A Portrait of the Narcissist as a Young Man
A model for our exploration of group narcissism
Note: I wanted to get the portrait published as soon as possible so I can move on to a full development of the metaphor in the context of so-called identity politics. I’ll likely return to this post and update it with content and references. If you need a reference for a specific passage, leave a comment or email.
Today when you read about narcissism, you’re likely to encounter high-level surveys of the condition’s main characteristics: grandiosity, extreme self-centeredness, a need for external approval, and Machiavellianism. Less frequently will you encounter the more vulnerable traits of narcissism such as low self-esteem, introversion, and emotional fragility. With the following portrait I Intend to go beyond these superficial symptomatic descriptions and expose some of the logic lurking behind narcissistic behavior.
There are many theories as to why a person develops narcissistic behavioral traits. I’ll offer a synthesis of varying traditions ranging from the classical (psychodynamic) to the more recent and rigorous empirical models. You’ll notice that I heavily rely upon psychodynamic explanations (primarily those offered by Otto Kernberg, but also Hans Kohut and even Christopher Lasch)[i], because their methods constitute a form of folk psychology which offers etiologies that are intelligible to normal people, and which normal people often find persuasive. I was surprised to discover when I began investigating narcissism that, despite the esoteric and pretentious pseudo-scientific categories, and despite Freud and others claiming to have “discovered” through science new instincts and psychological modules, the psychodynamic model hews closely to ancient folk metaphors for the human soul.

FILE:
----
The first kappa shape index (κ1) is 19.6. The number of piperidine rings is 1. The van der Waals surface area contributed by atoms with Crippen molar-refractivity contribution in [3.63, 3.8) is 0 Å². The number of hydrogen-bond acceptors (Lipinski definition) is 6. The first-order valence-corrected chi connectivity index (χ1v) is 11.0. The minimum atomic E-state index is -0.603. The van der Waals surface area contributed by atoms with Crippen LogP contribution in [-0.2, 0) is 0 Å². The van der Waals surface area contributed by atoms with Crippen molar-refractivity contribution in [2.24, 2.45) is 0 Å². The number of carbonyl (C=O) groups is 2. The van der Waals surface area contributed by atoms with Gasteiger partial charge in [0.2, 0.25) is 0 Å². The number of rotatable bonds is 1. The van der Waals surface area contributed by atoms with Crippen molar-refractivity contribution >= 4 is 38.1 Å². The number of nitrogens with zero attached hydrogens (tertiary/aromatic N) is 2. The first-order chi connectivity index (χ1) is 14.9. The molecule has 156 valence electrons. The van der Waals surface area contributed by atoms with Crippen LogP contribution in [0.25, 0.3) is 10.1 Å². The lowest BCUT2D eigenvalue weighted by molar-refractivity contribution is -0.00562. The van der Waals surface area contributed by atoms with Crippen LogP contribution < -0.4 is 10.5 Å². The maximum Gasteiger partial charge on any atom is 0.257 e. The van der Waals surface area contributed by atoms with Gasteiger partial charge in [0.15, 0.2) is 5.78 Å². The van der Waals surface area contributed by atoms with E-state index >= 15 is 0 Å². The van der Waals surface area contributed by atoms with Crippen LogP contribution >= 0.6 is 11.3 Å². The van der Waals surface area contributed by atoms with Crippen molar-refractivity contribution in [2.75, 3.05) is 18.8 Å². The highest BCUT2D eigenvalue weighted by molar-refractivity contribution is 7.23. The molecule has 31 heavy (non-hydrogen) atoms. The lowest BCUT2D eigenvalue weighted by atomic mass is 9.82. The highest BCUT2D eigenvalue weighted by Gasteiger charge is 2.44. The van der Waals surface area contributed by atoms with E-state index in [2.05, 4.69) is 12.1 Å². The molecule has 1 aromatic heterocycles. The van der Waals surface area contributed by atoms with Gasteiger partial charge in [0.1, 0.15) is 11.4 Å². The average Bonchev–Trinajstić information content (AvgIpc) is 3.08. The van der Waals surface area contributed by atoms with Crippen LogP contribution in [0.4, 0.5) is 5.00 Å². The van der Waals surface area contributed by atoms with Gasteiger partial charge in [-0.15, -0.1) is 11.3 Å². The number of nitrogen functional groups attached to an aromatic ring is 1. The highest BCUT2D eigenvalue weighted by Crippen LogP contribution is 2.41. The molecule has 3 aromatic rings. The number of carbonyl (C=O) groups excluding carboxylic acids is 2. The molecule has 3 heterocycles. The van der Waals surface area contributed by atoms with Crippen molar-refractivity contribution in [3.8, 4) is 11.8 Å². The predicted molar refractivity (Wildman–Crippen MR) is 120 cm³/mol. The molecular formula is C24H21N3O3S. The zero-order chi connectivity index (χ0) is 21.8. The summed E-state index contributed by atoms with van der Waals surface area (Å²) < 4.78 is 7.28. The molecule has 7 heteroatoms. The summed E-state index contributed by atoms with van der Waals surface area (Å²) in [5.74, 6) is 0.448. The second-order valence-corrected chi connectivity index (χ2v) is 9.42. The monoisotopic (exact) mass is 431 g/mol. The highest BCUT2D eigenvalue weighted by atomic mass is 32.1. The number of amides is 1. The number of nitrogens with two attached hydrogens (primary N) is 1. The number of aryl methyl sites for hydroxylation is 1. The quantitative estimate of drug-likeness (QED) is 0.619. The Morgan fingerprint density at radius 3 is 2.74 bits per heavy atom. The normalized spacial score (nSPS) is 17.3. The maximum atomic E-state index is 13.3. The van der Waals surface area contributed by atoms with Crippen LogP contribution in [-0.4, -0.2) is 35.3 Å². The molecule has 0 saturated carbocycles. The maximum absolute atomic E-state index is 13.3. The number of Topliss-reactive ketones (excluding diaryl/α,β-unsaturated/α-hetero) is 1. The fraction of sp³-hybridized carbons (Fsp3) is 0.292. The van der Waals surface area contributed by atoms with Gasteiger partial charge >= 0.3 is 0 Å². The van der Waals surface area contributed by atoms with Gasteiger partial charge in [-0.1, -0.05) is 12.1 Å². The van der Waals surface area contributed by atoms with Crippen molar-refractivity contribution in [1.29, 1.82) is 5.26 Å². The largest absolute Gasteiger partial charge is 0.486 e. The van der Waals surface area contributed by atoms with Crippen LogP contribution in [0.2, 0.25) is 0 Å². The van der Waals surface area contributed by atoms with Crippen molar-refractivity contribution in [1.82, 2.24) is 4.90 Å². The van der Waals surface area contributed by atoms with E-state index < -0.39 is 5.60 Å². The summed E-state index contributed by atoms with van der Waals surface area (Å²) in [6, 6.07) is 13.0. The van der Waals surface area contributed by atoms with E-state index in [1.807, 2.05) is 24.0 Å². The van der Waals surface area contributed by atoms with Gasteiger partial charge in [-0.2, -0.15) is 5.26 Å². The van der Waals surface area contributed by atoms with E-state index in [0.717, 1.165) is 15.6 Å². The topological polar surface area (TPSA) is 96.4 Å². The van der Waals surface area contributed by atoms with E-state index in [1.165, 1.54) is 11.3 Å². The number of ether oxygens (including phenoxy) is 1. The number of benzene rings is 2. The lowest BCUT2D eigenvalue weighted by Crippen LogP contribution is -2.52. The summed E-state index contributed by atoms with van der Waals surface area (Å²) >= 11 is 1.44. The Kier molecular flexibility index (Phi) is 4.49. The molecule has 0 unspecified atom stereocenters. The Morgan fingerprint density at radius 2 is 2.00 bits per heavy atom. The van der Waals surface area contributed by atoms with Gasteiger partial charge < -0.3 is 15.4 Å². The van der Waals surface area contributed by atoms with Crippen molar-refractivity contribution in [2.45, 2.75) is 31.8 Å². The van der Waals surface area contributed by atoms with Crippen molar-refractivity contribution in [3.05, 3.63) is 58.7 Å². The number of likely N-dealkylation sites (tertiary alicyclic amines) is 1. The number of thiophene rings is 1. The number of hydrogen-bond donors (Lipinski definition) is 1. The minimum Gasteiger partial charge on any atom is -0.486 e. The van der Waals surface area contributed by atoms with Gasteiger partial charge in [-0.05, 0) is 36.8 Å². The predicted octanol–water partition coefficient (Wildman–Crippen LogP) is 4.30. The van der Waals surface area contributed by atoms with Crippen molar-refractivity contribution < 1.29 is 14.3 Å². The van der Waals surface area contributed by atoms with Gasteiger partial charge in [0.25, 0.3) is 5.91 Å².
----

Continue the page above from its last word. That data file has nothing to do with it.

The Birth of the Narcissist
As a young boy, his attempts to have his needs met were excessively frustrated and consequently (or perhaps simply as a matter of disposition) he experienced feelings of extreme aggression toward himself and others. Such unmet needs could be as simple as hunger or as complex as the need for a parent to show empathy and mirror his emotions. His ability to meet these needs may have been thwarted either by external forces like inattentive parents or because he was genetically incapable of meeting them himself, in the latter case possibly because he could not tolerate the anxiety associated with doing so. He also may have experienced painful or traumatic interpersonal experiences, although again it is unclear whether the traumatic nature of the experiences stemmed from his genetic incapacity to tolerate anxiety.
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